Turning ephemera into wallpaper
September 8, 2019 5:18 PM   Subscribe

The Circus Oz building in Melbourne has a very interesting design element on some of its walls - they've turned their posters and other paper ephemera into wallpaper. They didn't just stick them on the wall like you'd normally do with posters - they've managed to flatten it all into wallpaper sheets and put them up that way. Is there a way to replicate that with my own stuff, and if so how?

The Circus Oz building was professionally designed so I'm not sure I'd get any answers from their architects, and their solution would probably be too expensive anyway. They may have scanned and printed it all via a wallpaper-making service, I feel like I've seen those before but I'm not sure. Is there a way to do this affordably/more DIY?
posted by divabat to Home & Garden (4 answers total)
 
About eight years ago I took big rolls of contact paper, cut them into strips, painted them, and put them on the walls of my girls' bedroom to make trees. They're still up. If your ephemera is pretty lightweight (or could be scanned and printed onto lightweight paper) you could use spray adhesive or Mod Podge to attach it to contact paper.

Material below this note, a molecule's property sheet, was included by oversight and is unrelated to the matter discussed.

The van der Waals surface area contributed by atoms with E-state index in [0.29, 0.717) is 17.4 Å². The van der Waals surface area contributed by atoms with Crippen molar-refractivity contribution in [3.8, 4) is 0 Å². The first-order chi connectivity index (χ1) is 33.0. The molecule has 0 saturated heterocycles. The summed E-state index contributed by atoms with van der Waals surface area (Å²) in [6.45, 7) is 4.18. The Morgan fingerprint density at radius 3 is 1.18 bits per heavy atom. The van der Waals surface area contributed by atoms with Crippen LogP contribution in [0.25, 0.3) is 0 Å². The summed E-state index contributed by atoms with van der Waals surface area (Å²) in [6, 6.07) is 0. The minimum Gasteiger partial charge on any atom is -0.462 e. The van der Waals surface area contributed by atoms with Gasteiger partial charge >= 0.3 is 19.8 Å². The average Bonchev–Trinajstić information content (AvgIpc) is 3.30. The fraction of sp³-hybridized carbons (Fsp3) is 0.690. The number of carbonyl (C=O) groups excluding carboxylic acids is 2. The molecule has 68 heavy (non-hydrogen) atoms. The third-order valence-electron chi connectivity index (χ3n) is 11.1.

Spoonflower has wallpaper printing services, but I think the pattern repeats eventually, so you couldn't use it to create a whole wall of completely unique ephemera.
posted by christinetheslp at 5:51 PM on September 8


Print on demand custom vinyl wall murals are expensive but not untenable these days. The hard part is getting an image that's of a high enough quality for the print. So if there's a scanned collection of images for the designer to source from it makes sense to collage them at zero magnification like that.

But my aunt and uncle also DIY wallpapered a walk in closet in their apartment with covers of the New Yorker back in the day and it looked super cool and similar. It was a combination of careful wheatpaste application and then after everything was dry they painted several coats of varnish over top. Because it was a closet it didn't take a million years for total coverage. Since the New Yorker collection was inherited and the other materials were very cheap, the cost was in the time and labor - it was evidently a fun summer project for them. So you could do the same if you found a source of images and had the time and physical dexterity.
posted by Mizu at 5:51 PM on September 8 [1 favorite]


My brother had wallpaper made about ten years ago using a repeating pattern from a photo he took. OK, it may only have been poster-prints on really tough paper, but it sure looks like wallpaper.

I was admiring it last summer and he still looked stung by the cost, but it's pretty damn cool.

If you're a little cost-insensitive, I can ask him!
posted by wenestvedt at 7:19 AM on September 9




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